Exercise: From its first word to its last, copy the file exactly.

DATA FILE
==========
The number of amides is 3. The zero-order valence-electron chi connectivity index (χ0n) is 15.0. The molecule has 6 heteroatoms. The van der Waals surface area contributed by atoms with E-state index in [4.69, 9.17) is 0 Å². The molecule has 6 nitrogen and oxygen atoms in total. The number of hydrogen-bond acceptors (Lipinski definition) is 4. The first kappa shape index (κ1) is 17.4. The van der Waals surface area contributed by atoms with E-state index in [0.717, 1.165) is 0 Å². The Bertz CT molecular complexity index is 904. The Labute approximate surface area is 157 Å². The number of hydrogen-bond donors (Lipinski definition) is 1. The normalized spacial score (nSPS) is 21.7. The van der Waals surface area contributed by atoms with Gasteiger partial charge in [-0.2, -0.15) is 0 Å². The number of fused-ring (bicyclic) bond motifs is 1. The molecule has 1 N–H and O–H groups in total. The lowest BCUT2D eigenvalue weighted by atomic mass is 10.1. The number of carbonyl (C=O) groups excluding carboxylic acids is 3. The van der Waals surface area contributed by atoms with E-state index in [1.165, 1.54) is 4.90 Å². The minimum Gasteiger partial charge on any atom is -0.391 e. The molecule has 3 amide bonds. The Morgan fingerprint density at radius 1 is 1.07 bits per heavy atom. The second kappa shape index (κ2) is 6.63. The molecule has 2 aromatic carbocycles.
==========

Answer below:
The number of amides is 3. The zero-order valence-electron chi connectivity index (χ0n) is 15.0. The molecule has 6 heteroatoms. The van der Waals surface area contributed by atoms with E-state index in [4.69, 9.17) is 0 Å². The molecule has 6 nitrogen and oxygen atoms in total. The number of hydrogen-bond acceptors (Lipinski definition) is 4. The first kappa shape index (κ1) is 17.4. The van der Waals surface area contributed by atoms with E-state index in [0.717, 1.165) is 0 Å². The Bertz CT molecular complexity index is 904. The Labute approximate surface area is 157 Å². The number of hydrogen-bond donors (Lipinski definition) is 1. The normalized spacial score (nSPS) is 21.7. The van der Waals surface area contributed by atoms with Gasteiger partial charge in [-0.2, -0.15) is 0 Å². The number of fused-ring (bicyclic) bond motifs is 1. The molecule has 1 N–H and O–H groups in total. The lowest BCUT2D eigenvalue weighted by atomic mass is 10.1. The number of carbonyl (C=O) groups excluding carboxylic acids is 3. The van der Waals surface area contributed by atoms with E-state index in [1.165, 1.54) is 4.90 Å². The minimum Gasteiger partial charge on any atom is -0.391 e. The molecule has 3 amide bonds. The Morgan fingerprint density at radius 1 is 1.07 bits per heavy atom. The second kappa shape index (κ2) is 6.63. The molecule has 2 aromatic carbocycles.